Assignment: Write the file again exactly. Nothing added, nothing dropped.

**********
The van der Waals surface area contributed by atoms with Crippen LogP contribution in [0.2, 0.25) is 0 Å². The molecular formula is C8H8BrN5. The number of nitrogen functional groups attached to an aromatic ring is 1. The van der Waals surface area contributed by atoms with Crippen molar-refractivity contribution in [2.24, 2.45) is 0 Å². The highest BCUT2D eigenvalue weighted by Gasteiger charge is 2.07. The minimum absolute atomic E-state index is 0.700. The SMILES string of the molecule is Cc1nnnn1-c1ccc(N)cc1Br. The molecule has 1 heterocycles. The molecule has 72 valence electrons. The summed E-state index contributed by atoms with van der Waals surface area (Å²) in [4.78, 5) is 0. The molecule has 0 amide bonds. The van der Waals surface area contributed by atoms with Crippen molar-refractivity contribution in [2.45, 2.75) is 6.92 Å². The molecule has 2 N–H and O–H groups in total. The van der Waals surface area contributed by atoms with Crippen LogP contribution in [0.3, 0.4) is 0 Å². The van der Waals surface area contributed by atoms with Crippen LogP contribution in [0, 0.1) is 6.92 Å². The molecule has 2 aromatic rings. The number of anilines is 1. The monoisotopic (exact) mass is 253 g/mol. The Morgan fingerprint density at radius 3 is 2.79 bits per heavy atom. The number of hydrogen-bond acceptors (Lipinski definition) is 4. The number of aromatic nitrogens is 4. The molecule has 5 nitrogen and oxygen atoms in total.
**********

The van der Waals surface area contributed by atoms with Crippen LogP contribution in [0.2, 0.25) is 0 Å². The molecular formula is C8H8BrN5. The number of nitrogen functional groups attached to an aromatic ring is 1. The van der Waals surface area contributed by atoms with Crippen molar-refractivity contribution in [2.24, 2.45) is 0 Å². The highest BCUT2D eigenvalue weighted by Gasteiger charge is 2.07. The minimum absolute atomic E-state index is 0.700. The SMILES string of the molecule is Cc1nnnn1-c1ccc(N)cc1Br. The molecule has 1 heterocycles. The molecule has 72 valence electrons. The summed E-state index contributed by atoms with van der Waals surface area (Å²) in [4.78, 5) is 0. The molecule has 0 amide bonds. The van der Waals surface area contributed by atoms with Crippen molar-refractivity contribution in [2.45, 2.75) is 6.92 Å². The molecule has 2 N–H and O–H groups in total. The van der Waals surface area contributed by atoms with Crippen LogP contribution in [0.3, 0.4) is 0 Å². The van der Waals surface area contributed by atoms with Crippen LogP contribution in [0, 0.1) is 6.92 Å². The molecule has 2 aromatic rings. The number of anilines is 1. The monoisotopic (exact) mass is 253 g/mol. The Morgan fingerprint density at radius 3 is 2.79 bits per heavy atom. The number of hydrogen-bond acceptors (Lipinski definition) is 4. The number of aromatic nitrogens is 4. The molecule has 5 nitrogen and oxygen atoms in total.